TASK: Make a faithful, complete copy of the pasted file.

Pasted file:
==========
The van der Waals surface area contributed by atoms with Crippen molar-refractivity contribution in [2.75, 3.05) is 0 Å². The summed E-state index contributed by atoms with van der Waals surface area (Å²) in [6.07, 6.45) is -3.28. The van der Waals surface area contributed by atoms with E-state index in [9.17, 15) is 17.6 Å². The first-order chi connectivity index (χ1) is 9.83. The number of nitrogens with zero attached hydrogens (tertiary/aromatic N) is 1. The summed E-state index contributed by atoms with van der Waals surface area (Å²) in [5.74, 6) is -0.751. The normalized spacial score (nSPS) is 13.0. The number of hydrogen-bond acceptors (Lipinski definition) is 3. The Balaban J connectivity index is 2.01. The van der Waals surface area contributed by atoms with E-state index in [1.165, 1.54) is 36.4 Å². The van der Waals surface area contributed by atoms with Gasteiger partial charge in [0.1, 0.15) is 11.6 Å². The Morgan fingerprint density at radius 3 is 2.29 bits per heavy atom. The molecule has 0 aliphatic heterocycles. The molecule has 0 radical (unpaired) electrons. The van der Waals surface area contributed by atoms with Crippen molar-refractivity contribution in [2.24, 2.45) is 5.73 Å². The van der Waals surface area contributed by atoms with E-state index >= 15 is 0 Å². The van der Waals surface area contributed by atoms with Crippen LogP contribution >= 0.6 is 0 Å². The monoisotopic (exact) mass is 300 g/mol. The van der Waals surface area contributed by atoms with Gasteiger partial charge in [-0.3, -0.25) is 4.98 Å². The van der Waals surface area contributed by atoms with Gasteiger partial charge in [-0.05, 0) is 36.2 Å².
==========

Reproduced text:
The van der Waals surface area contributed by atoms with Crippen molar-refractivity contribution in [2.75, 3.05) is 0 Å². The summed E-state index contributed by atoms with van der Waals surface area (Å²) in [6.07, 6.45) is -3.28. The van der Waals surface area contributed by atoms with E-state index in [9.17, 15) is 17.6 Å². The first-order chi connectivity index (χ1) is 9.83. The number of nitrogens with zero attached hydrogens (tertiary/aromatic N) is 1. The summed E-state index contributed by atoms with van der Waals surface area (Å²) in [5.74, 6) is -0.751. The normalized spacial score (nSPS) is 13.0. The number of hydrogen-bond acceptors (Lipinski definition) is 3. The Balaban J connectivity index is 2.01. The van der Waals surface area contributed by atoms with E-state index in [1.165, 1.54) is 36.4 Å². The van der Waals surface area contributed by atoms with Gasteiger partial charge in [0.1, 0.15) is 11.6 Å². The Morgan fingerprint density at radius 3 is 2.29 bits per heavy atom. The molecule has 0 aliphatic heterocycles. The molecule has 0 radical (unpaired) electrons. The van der Waals surface area contributed by atoms with Crippen molar-refractivity contribution in [2.24, 2.45) is 5.73 Å². The van der Waals surface area contributed by atoms with E-state index >= 15 is 0 Å². The van der Waals surface area contributed by atoms with Crippen LogP contribution >= 0.6 is 0 Å². The monoisotopic (exact) mass is 300 g/mol. The van der Waals surface area contributed by atoms with Gasteiger partial charge in [-0.3, -0.25) is 4.98 Å². The van der Waals surface area contributed by atoms with Gasteiger partial charge in [-0.05, 0) is 36.2 Å².